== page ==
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I have apache 2.2.22 server installed on ubuntu linux.

I created a virtual host on port 443 and I want all telnet indications to that port to be listed in the access log.

so for example if I telnet to that port on port 443 and I don't write anything, it disconnects me after a few seconds and then it shows an indication in the access log.

192.168.1.140 - - [15/Jul/2013:11:40:19 +0300] "-" 408 0 "-" "-"

but if i telnet port 443 and type some garbage text and it disconnects me I see no indication in the access log that I tried to connect.

this is my access log directive in apache configuration file:

CustomLog ${APACHE_LOG_DIR}/apache-ssl-access.log combined

how can I fix it that even when I telnet to that port and type garbage I will still see an indication that someone tried to connect ?

I have reqtimeout module enabled.

thank you.

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2 Answers 2

up vote 3 down vote accepted

The reason for this is that the connection to port 443 is handled in two steps. The first one is the SSL negotiation. For this to work, the client needs to speak valid SSL. The second step is the actual HTTP. Only the second step is logged in the access log.

Since, when you're telnetting, you aren't doing a successful SSL negotiation, you never get to the second step.

If you want to just verify that logging works as designed, you should use openssl s_client -connect your.server.name:443 instead of telnet. This will open an SSL session to your server.

If you want to log even aborted connections, you can add

<IfModule mod_ssl.c>
  ErrorLog /var/log/apache2/ssl_engine.log
  LogLevel debug
</IfModule>

to the SSL virtual host. This will become a huge log if you have a lot of SSL traffic; I've seen disks getting full within hours of setting this.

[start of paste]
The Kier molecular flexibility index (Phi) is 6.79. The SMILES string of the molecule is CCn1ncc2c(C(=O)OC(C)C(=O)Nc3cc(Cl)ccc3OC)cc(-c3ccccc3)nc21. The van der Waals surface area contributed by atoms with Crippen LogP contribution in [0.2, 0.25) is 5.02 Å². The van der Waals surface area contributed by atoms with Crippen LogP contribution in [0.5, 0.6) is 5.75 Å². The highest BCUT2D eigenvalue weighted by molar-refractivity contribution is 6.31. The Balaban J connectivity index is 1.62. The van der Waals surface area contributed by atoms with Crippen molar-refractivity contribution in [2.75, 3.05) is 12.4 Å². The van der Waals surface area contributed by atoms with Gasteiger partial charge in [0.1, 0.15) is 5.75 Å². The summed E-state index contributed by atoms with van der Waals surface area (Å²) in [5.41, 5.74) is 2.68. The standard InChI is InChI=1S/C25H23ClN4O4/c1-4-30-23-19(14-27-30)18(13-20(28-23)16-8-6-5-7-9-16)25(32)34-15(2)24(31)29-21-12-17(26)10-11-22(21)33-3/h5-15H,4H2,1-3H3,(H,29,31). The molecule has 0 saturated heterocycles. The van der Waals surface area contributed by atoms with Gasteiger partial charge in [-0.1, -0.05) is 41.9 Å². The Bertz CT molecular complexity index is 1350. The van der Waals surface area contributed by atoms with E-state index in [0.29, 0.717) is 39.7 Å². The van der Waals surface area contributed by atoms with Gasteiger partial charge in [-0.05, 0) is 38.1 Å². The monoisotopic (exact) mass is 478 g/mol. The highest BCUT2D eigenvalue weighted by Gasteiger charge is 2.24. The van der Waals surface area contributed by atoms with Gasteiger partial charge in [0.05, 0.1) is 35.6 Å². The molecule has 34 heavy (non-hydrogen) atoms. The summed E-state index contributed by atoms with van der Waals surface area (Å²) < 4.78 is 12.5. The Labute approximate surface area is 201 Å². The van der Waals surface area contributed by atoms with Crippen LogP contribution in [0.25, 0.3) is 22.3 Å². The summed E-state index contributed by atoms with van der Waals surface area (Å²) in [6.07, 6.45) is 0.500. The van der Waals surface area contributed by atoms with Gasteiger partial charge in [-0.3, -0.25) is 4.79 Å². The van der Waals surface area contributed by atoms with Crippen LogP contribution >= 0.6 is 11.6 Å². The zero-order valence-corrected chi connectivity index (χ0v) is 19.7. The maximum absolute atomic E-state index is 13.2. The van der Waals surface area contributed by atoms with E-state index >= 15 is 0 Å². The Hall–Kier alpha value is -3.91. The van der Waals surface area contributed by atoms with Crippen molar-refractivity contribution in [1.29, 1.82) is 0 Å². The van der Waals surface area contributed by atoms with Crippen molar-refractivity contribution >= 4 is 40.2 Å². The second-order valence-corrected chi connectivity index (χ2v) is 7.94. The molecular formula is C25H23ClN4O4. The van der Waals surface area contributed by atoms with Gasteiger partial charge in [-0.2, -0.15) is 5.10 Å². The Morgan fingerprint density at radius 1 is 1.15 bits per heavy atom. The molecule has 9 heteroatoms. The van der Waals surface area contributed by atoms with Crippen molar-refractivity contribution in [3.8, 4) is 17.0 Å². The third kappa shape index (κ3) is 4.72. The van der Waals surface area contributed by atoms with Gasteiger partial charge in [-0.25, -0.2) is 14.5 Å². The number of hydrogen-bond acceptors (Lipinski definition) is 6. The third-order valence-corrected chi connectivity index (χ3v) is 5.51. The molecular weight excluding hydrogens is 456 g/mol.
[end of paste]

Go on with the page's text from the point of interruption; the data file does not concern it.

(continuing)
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ok thank you :) –  ufk Jul 15 '13 at 8:57
    
I just added info on how you can still log it, but it's really not a good idea to have in production... –  Jenny D Jul 15 '13 at 9:01
    
David Hoelzer's answer is definitely more useful if you want to keep logging all SSL connections in production. –  Jenny D Jul 15 '13 at 9:01

You can't do this directly in Apache. It will not log the junk into the error.log.

However, you can create a firewall rule that will produce log events into your syslog! For example, first create a new firewall chain to do the logging:

iptables -N LOGGER
iptables -A LOGGER -j LOG --log-prefix 'New Connection: ' --log-level 4
iptables -A LOGGER -j ACCEPT

With that set up you now need to do two things: First, tell the firewall to let all packets for established connections through with no logging. Second, log everything else:

iptables -A INPUT -p tcp -m state --state ESTABLISHED,RELATED -j ACCEPT
iptables -A INPUT -p tcp -j LOGGER

That's it!

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